As I wrote many years ago, there are two kinds of people: mundanes and fantastic. This division has more relevance to UFO phenomena today than ever before:
- Mundanes: People who are firmly grounded in reality. They like facts and history. They have a firm grasp on the real world and are made very uncomfortable by anything outside of it. When reading, they like contemporary and historical novels, biographies, and non-fiction books of all kinds.
- Fantastics: Folks who love the idea that we don’t know all there is to know and haven’t yet discovered everything. They love finding the unknown or unexplained and discussing what might have happened or what could be going on. When reading, they like fantasy and science fiction, ghost stories, and non-fiction books about strange places and events around the world.
Looking Behind the Curtain
I must admit that (A) I am a fantastic and (B) I am really enjoying the sudden burst of publicity around unidentified flying objects, whatever we or the government chooses to call them.
Now, I’m not a conspiracy theorist (although I don’t think Jeffrey Epstein committed suicide) but I am a big fan of common sense. Also, I have a tendency to look behind the curtain to find out who’s really running the show and ask uncomfortable questions that the dog-and-pony show of media publicity often gloss over.
The Defense Department’s report on Unidentified Aerial Phenomena won’t be released for two weeks but the New York Times got their hands on a draft and published a story summarizing what the report would say.
Is their article accurate? Did it represent the report truthfully? We won’t know for another couple of weeks but one finding did jump out for me. While the Pentagon can’t prove the mysterious aircraft are of alien origin, they can’t prove that they’re not, either. Donald Rumsfeld would call UAPs a “known unknown
The Known Unknown
Some Americans—dare I say the majority—are mundanes who will seize on the first part of that finding to dismiss the whole thing. After all, if the Pentagon can’t prove UAPs come from aliens, who cares?” We have more important or interesting things to think about. Like where Covid-19 originated, why some commodities are out of stock, or who is going to win Dancing with the Stars.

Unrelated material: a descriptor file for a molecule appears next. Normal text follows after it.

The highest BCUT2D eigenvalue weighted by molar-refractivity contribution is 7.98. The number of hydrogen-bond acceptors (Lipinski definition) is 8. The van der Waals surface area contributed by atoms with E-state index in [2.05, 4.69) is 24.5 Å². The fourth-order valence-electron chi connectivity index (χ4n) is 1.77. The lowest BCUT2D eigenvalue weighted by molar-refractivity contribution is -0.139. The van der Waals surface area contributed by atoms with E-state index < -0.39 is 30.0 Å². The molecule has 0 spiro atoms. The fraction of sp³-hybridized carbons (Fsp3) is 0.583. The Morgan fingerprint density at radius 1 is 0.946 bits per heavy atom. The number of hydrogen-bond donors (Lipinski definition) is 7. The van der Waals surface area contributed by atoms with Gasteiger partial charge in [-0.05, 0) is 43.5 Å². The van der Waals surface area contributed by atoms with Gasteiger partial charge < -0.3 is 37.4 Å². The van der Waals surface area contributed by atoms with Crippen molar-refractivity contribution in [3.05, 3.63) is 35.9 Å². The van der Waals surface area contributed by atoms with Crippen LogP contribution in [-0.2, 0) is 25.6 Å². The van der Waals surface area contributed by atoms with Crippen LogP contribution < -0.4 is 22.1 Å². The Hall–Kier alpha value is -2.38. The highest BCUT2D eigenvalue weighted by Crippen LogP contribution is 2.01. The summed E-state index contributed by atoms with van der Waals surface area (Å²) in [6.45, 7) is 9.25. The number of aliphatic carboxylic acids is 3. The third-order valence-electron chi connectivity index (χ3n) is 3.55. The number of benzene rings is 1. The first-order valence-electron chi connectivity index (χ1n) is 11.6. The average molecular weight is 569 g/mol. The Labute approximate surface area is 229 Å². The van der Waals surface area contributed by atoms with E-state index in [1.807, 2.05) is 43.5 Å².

Fantastics, on the other hand, will look at the second part and say, “Hmmm. This is very concerning. We now admit these things exist but we don’t know who is making them or why, what they are doing here, or how to stop them. This is, to quote Mr. Spock, “Fascinating.” We want to know more.
What side you come down on may depend on whether you think we should investigate these unknown aircraft and determine why they are here.
A Few UFO Points to Remember
Just to be clear, consider the following:
UFOs/UAPs have not arrived on our planetary doorstep just recently. While you may not have noticed until someone leaked those military videos, history has recorded many sightings in official documents, literature, and works of art. America’s first UFO sighting was recorded by John Winthrop in 1639 while some people think the Bible’s account of the Prophet Ezekiel in the Book of Revelations describes an alien craft.
- Many, many people have witnessed Unknown Aerial Phenomena—and photographed them. In 1942, for example, thousands witnessed the Battle of Los Angeles and California’s Coast Artillery Brigade even fired on the UFOs.
- There may be more than one kind of extraterrestrial visitor and they’re not necessarily allies. That would at least partially explain the Battle of Los Angeles. Hindu scriptures, including the Mahabharata describe fighting in the skies that was witnessed by multitudes. And in 1561, the citizens of Nuremberg, Germany, witnessed a battle between flying crafts over the city. Allies don’t try to shoot one another down.
What we have learned recently is that the Pentagon
- Knows UAPs exist and that they operate with impunity,
- They fly over and into restricted airspace,
- They perform maneuvers that defy the laws of physics and would kill a human pilot,
- Our aircraft cannot catch up to, much less intercept, them,
- Sightings have been increasing
- After nearly 75 years of obfuscation, denial, and ridicule they have lost the ability to keep this information under wraps.
The Big Question on UFOs
And, of course, the big question—the one I have been asking all along—is why the U.S. government has been keeping UFO / UAP sightings under wraps to begin with. For decades.
When the smokescreen first went up after the infamous Roswell incident of 1947, the military probably thought they could stay on top of the data forever. They could not have anticipated that people would one day walk around with video cameras in their pocket or that a method of distributing videos instantly would be available to almost everyone. For free. Now that those two things have happened, the cat has left the bag.
I doubt if the Pentagon report will touch that question. Also, I doubt if anyone in the media will ask it. Like cats with a laser pointer, they focus only on the shiny new thing in front of them and don’t look any deeper. The cat doesn’t ask where that moving red dot comes from and neither do they.
Fooling the People
I’m just happy that, for once, it’s not all getting swept under the rug. I expect that interest from the general public will die down after the report comes out. Unless, of course, more leaks occur. Our pilots are not happy about being put in harm’s way so the Pentagon can maintain a cone of silence.
That’s where the common sense comes in. I find it simply impossible that all those reports and sightings, all over the world, for centuries, could lacked any basis in fact.
Or, as Mark Twain (not Abraham Lincoln) once said: “You can fool all of the people some of the time and some of the people all of the time, but you can’t fool all the people all the time.”